How Does the Gospel Apply to That?

Over a cup of coffee at a local Starbucks, a friend shared with me a difficult conversation he had with someone he was helping work through a situation. When I asked him if he had applied the gospel to the situation, he paused for a moment, tilted his head and asked: “How does the Gospel apply to that?”

It is a common question, maybe even one we don’t verbalize, but inwardly struggle through. We face the question every time we parent, converse with a co-worker or sit down to study for a class we aren’t particularly interested in. In fact, our daily lives are filled with moment-by-moment opportunities to apply the gospel to life. But, this can be a challenge if we have not thought through it. It’s so much easier to turn to past experiences, something we read on Facebook, or something we learned from a friend or parent. In Paul’s challenge to us as believers to mature in Christ in Eph. 4, he calls our desire to rationalize or depend on other sources for hope or direction, depending on the “futility of our minds.”

The reality of Jesus and His life, death and resurrection gives us hope for the future and in the present. When we are faced with those daily challenges of life where we aren’t thinking correctly about some conversation or relationship, it is the reality of the hope of Jesus, both in the present and in the future, that helps us point our own hearts and those around us to the true source of contentment and healing, Jesus.

Ben Connelly addressed this same issue and illustrated this deeper struggle from John 4. Here’s what he wrote:

When Jesus meets a Samaritan woman in John 4, she challenged him with a question of race and gender roles: “how is it that you, a Jew, ask for a drink from me, a woman of Samaria?” (v.9). Jesus does not ignore her first question; he doesn’t tell her to stop worrying about her situation; he doesn’t answer that he’ll die soon to reconcile the broken socio-economic status, so she should believe in him for eternal life. Instead, he starts by addressing her obvious need, thirst: “there is greater water than this well can give,” he says – “living water” which will forever quench your thirst (v.10, 13).
But here’s what is often missed in this passage: in this whole snapshot, Jesus speaks to something deeper than thirst. He speaks to the woman’s lack of satisfaction. We see this in her desire to be filled and never have to drink again (“sir, give me that is water, so that I will not be thirsty or have to come here to draw water” [v.15]). We see this as they discuss her string of spouses (“you’ve had five husbands, and the one you have now is not your husband” [v.18]). We see this in her unfilled desire to worship (“[Jews] say that in Jerusalem is the place where people ought to worship” [v.20]). At every point, Jesus shows himself – and God’s truth – to be more satisfying than any of her lesser pursuits: water, good husband or fulfillment in a man, or worship location. Finally, she declares her need for a Messiah, and he reveals, “I, who you speak to, am he” (v.26).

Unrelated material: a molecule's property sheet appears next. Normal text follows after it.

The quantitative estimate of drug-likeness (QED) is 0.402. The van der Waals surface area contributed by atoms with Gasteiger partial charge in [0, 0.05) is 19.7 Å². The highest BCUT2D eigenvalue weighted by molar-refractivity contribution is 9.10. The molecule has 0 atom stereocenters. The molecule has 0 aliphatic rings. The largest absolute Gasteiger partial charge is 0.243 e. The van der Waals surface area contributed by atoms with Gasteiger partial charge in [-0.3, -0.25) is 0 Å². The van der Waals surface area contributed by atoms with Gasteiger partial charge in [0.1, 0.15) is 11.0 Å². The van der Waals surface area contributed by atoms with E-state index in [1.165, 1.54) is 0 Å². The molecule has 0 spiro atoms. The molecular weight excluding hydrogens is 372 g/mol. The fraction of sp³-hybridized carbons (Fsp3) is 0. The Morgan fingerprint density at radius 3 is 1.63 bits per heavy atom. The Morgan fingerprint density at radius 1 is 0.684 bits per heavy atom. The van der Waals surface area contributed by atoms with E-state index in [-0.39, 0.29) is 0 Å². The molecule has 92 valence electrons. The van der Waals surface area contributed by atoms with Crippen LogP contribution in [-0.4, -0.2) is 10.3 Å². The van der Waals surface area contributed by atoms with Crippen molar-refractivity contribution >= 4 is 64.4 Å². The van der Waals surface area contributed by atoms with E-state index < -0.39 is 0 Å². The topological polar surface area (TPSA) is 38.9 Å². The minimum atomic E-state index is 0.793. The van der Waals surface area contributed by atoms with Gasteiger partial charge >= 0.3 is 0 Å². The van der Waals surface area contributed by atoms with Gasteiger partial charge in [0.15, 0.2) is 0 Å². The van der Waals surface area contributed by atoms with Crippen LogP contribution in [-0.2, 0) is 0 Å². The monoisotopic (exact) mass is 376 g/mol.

Jesus spoke “truth in love.” He “met her on her turf.” He showed her how faith matters for her present life. Jesus spoke an objective gospel: “there is a Messiah, coming to free you to worship God in spirit and truth, and I am he!” But he spoke that objective gospel in a way that addressed her subjective situation: he started with her felt needs and pointed to her greater, heart-level need: “God will satisfy you more than THIS!” It’s a poignant picture of Jesus – Truth incarnate – speaking himself to her in a way that she can immediately resonate with.

At New City, we have adopted and adapted the four questions from Jeff Vanderstelt to help us very practically work through a set of questions in order to rightly orient our minds on our identity with Jesus.  Admittedly, it takes some work to reframe our thinking in the middle of screaming kids, facing a work deadline, battling a health issue or staring down the monotony of laundry. When our thoughts start to wander and our doubts begin to find a foothold, these questions can help us think correctly and rest in the work that Jesus has already done for us.

  1. Who is God?
    • What does my current emotion/feeling show that I am believing about God? 
    • What do I really believe about God?
  2. Who am I?
    • What does my current emotion/feeling show that I am believing about myself?
    • What do I really believe about myself?
  3. What has He done for me?
    • Remember the life, death and resurrection of Jesus.
  4. What should I do?
    • Repent of my disbelief and believe the truth of who He is and what He has done for me.